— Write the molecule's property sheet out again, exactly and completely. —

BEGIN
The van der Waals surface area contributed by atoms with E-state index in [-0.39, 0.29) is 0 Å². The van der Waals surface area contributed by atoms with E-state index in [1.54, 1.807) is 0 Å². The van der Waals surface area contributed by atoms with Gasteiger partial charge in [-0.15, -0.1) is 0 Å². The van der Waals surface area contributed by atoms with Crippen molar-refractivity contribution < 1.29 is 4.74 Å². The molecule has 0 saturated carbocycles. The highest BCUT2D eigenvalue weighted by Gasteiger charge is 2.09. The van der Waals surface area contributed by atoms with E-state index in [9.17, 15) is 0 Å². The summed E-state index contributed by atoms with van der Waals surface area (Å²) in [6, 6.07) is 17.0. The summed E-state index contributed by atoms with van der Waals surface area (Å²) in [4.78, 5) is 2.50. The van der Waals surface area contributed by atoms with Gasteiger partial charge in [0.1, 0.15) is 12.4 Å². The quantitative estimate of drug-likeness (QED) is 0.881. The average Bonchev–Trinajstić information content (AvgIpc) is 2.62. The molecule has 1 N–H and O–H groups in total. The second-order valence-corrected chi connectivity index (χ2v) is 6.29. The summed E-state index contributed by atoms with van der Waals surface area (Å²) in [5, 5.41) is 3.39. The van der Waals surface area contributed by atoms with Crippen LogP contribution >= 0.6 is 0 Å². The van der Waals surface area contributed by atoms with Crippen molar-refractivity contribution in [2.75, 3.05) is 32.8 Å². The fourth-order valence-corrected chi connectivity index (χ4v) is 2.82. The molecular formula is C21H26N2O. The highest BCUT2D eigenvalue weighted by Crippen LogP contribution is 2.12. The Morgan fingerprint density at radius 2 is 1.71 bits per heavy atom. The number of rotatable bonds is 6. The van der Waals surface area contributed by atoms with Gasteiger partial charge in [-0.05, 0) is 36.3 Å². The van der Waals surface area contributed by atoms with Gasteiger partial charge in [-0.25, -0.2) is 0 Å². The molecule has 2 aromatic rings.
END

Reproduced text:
The van der Waals surface area contributed by atoms with E-state index in [-0.39, 0.29) is 0 Å². The van der Waals surface area contributed by atoms with E-state index in [1.54, 1.807) is 0 Å². The van der Waals surface area contributed by atoms with Gasteiger partial charge in [-0.15, -0.1) is 0 Å². The van der Waals surface area contributed by atoms with Crippen molar-refractivity contribution < 1.29 is 4.74 Å². The molecule has 0 saturated carbocycles. The highest BCUT2D eigenvalue weighted by Gasteiger charge is 2.09. The van der Waals surface area contributed by atoms with E-state index in [9.17, 15) is 0 Å². The summed E-state index contributed by atoms with van der Waals surface area (Å²) in [6, 6.07) is 17.0. The summed E-state index contributed by atoms with van der Waals surface area (Å²) in [4.78, 5) is 2.50. The van der Waals surface area contributed by atoms with Gasteiger partial charge in [0.1, 0.15) is 12.4 Å². The quantitative estimate of drug-likeness (QED) is 0.881. The average Bonchev–Trinajstić information content (AvgIpc) is 2.62. The molecule has 1 N–H and O–H groups in total. The second-order valence-corrected chi connectivity index (χ2v) is 6.29. The summed E-state index contributed by atoms with van der Waals surface area (Å²) in [5, 5.41) is 3.39. The van der Waals surface area contributed by atoms with Crippen LogP contribution >= 0.6 is 0 Å². The van der Waals surface area contributed by atoms with Crippen molar-refractivity contribution in [2.75, 3.05) is 32.8 Å². The fourth-order valence-corrected chi connectivity index (χ4v) is 2.82. The molecular formula is C21H26N2O. The highest BCUT2D eigenvalue weighted by Crippen LogP contribution is 2.12. The Morgan fingerprint density at radius 2 is 1.71 bits per heavy atom. The number of rotatable bonds is 6. The van der Waals surface area contributed by atoms with Gasteiger partial charge in [-0.05, 0) is 36.3 Å². The van der Waals surface area contributed by atoms with Gasteiger partial charge in [-0.25, -0.2) is 0 Å². The molecule has 2 aromatic rings.